Starting in 2014, researchers followed a group of older adult ET patients for five years. Data from the 177 remaining participants showed that 19% of the folks had or developed dementia... which is "nearly three times higher than rates in the general population," as the study stated.

If your ET is disruptive enough to your daily life, though, your doc may recommend considering medication and/or surgery. A newer treatment option is high-intensity focused ultrasound. It's used to treat a wide range of conditions and tumors. With ET, it can reduce tremors by 70%. But this minimally invasive procedure can be costly.

However, if your tremors aren't severe enough to disrupt your everyday life, here are some tips to help make them less annoying...

Try these pinch hitters for coffee. Caffeine can worsen tremors. If you're looking to quit but crave the bitter taste of a good roast, give chicory or dandelion root a try. Caffeine-free coffee substitutes made from roasting chicory or dandelion root come pretty darn close to mimicking the bitter, nutty taste of a cup of joe. And acid-reflux sufferers rejoice... As a bonus, both beverages are low acid. Make sure you run it by your doctor, though, if you take daily medications. For instance, dandelion can make you pee more. So you could have an electrolyte imbalance if you take medications that have the same diuretic effect.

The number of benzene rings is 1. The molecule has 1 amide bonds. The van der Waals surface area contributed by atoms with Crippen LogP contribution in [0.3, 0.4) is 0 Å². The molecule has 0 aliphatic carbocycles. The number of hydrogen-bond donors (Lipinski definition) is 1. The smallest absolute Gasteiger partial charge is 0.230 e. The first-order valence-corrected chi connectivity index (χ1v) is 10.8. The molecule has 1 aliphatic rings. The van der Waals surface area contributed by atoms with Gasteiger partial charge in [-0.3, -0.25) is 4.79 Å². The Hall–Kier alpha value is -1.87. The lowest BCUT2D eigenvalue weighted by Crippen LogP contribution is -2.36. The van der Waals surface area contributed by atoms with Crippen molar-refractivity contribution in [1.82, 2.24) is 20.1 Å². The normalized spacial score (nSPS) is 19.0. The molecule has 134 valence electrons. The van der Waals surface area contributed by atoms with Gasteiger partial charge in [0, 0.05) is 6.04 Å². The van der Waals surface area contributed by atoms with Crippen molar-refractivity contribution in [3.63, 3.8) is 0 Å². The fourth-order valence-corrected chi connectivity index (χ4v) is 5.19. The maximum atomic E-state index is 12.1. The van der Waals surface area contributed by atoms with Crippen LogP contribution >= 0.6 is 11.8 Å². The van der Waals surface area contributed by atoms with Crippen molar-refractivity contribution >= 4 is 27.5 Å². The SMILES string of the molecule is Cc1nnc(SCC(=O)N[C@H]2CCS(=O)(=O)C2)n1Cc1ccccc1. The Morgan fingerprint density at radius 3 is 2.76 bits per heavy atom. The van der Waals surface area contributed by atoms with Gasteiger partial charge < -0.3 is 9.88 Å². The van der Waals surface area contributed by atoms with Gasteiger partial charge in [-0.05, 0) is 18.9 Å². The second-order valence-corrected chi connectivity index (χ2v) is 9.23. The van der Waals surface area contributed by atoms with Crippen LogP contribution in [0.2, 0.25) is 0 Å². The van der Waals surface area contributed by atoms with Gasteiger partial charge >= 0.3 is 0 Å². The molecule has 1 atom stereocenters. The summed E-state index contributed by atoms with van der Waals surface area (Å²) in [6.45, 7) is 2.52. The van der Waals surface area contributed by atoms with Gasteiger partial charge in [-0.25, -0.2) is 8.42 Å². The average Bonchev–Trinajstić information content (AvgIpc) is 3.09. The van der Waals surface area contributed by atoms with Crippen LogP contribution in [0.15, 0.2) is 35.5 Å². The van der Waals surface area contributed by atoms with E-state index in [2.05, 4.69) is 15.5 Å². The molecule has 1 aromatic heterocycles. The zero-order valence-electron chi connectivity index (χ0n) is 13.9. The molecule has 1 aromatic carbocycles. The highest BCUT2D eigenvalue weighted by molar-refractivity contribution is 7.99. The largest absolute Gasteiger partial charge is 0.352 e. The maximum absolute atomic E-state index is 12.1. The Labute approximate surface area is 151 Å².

Make sure you're getting your magnesium. You need this stuff for regulating nerve impulses and contracting your muscles. So do what I do and pile your plate with greens. Leafy green vegetables like spinach, Swiss chard, and kale are great sources of magnesium. I always have them on hand in my freezer to toss into soups, casseroles, frittatas, and smoothies. Magnesium is also one of the very few supplements that I'm not against, too.

Subdue that stress. I know, I know. It's easier said than done. But stress and anxiety can really ramp up ET symptoms. So make sure you're doing the one thing you should be doing on a daily basis anyway... exercise. Working out helps prevent brain buildup of a chemical created in stress and inflammation called kynurenine. This chemical is also associated with Parkinson's, depression, and Alzheimer's disease. With exercise, your body produces more protein that transforms kynurenine so it can't cross the blood-brain barrier.

Of course, numerous studies support that regular exercise reduces dementia risk... A May 2023 review and meta-analysis found that at least 12 weeks of exercise can even reverse signs of cognitive decline.

Finally, an October 2023 study found that not getting enough deep sleep can raise your dementia risk if you're 60 or older. So make sure you top it all off with plenty of quality sleep to manage those tremors and lower your likelihood of developing dementia, too.

What We're Reading...

Here's to our health, wealth, and a great retirement,

Dr. David Eifrig and the Health & Wealth Bulletin Research Team
May 2, 2024